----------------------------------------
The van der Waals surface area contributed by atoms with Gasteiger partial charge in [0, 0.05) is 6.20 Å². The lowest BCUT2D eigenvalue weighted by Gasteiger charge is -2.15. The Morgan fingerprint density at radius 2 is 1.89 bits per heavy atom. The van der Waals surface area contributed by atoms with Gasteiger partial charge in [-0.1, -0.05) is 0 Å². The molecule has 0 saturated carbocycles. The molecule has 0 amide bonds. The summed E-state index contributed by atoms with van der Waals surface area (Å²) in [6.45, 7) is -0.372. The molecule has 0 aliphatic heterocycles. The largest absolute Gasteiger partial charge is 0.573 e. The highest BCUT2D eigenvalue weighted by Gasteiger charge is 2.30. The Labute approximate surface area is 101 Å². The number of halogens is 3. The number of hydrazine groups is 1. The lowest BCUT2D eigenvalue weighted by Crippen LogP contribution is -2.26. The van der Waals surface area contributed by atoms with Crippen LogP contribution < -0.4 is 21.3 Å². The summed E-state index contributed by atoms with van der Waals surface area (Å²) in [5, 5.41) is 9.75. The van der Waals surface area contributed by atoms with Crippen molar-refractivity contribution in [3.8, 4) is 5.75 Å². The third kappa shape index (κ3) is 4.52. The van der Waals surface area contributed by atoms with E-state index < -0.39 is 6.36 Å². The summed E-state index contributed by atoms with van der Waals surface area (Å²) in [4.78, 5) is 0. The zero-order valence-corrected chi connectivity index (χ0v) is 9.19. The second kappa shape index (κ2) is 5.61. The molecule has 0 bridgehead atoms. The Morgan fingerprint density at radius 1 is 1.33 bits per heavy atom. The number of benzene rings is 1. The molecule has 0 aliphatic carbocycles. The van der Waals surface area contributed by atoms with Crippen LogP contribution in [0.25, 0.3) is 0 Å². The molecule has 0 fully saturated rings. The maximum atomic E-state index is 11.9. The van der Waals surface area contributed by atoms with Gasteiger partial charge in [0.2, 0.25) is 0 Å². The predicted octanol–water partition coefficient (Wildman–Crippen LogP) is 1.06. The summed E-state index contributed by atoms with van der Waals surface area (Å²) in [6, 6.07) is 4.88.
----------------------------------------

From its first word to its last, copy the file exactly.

The van der Waals surface area contributed by atoms with Gasteiger partial charge in [0, 0.05) is 6.20 Å². The lowest BCUT2D eigenvalue weighted by Gasteiger charge is -2.15. The Morgan fingerprint density at radius 2 is 1.89 bits per heavy atom. The van der Waals surface area contributed by atoms with Gasteiger partial charge in [-0.1, -0.05) is 0 Å². The molecule has 0 saturated carbocycles. The molecule has 0 amide bonds. The summed E-state index contributed by atoms with van der Waals surface area (Å²) in [6.45, 7) is -0.372. The molecule has 0 aliphatic heterocycles. The largest absolute Gasteiger partial charge is 0.573 e. The highest BCUT2D eigenvalue weighted by Gasteiger charge is 2.30. The Labute approximate surface area is 101 Å². The number of halogens is 3. The number of hydrazine groups is 1. The lowest BCUT2D eigenvalue weighted by Crippen LogP contribution is -2.26. The van der Waals surface area contributed by atoms with Crippen LogP contribution < -0.4 is 21.3 Å². The summed E-state index contributed by atoms with van der Waals surface area (Å²) in [5, 5.41) is 9.75. The van der Waals surface area contributed by atoms with Crippen molar-refractivity contribution in [3.8, 4) is 5.75 Å². The third kappa shape index (κ3) is 4.52. The van der Waals surface area contributed by atoms with E-state index < -0.39 is 6.36 Å². The summed E-state index contributed by atoms with van der Waals surface area (Å²) in [4.78, 5) is 0. The zero-order valence-corrected chi connectivity index (χ0v) is 9.19. The second kappa shape index (κ2) is 5.61. The molecule has 0 bridgehead atoms. The Morgan fingerprint density at radius 1 is 1.33 bits per heavy atom. The number of benzene rings is 1. The molecule has 0 aliphatic carbocycles. The van der Waals surface area contributed by atoms with Crippen LogP contribution in [0.25, 0.3) is 0 Å². The molecule has 0 fully saturated rings. The maximum atomic E-state index is 11.9. The van der Waals surface area contributed by atoms with Gasteiger partial charge in [0.2, 0.25) is 0 Å². The predicted octanol–water partition coefficient (Wildman–Crippen LogP) is 1.06. The summed E-state index contributed by atoms with van der Waals surface area (Å²) in [6, 6.07) is 4.88.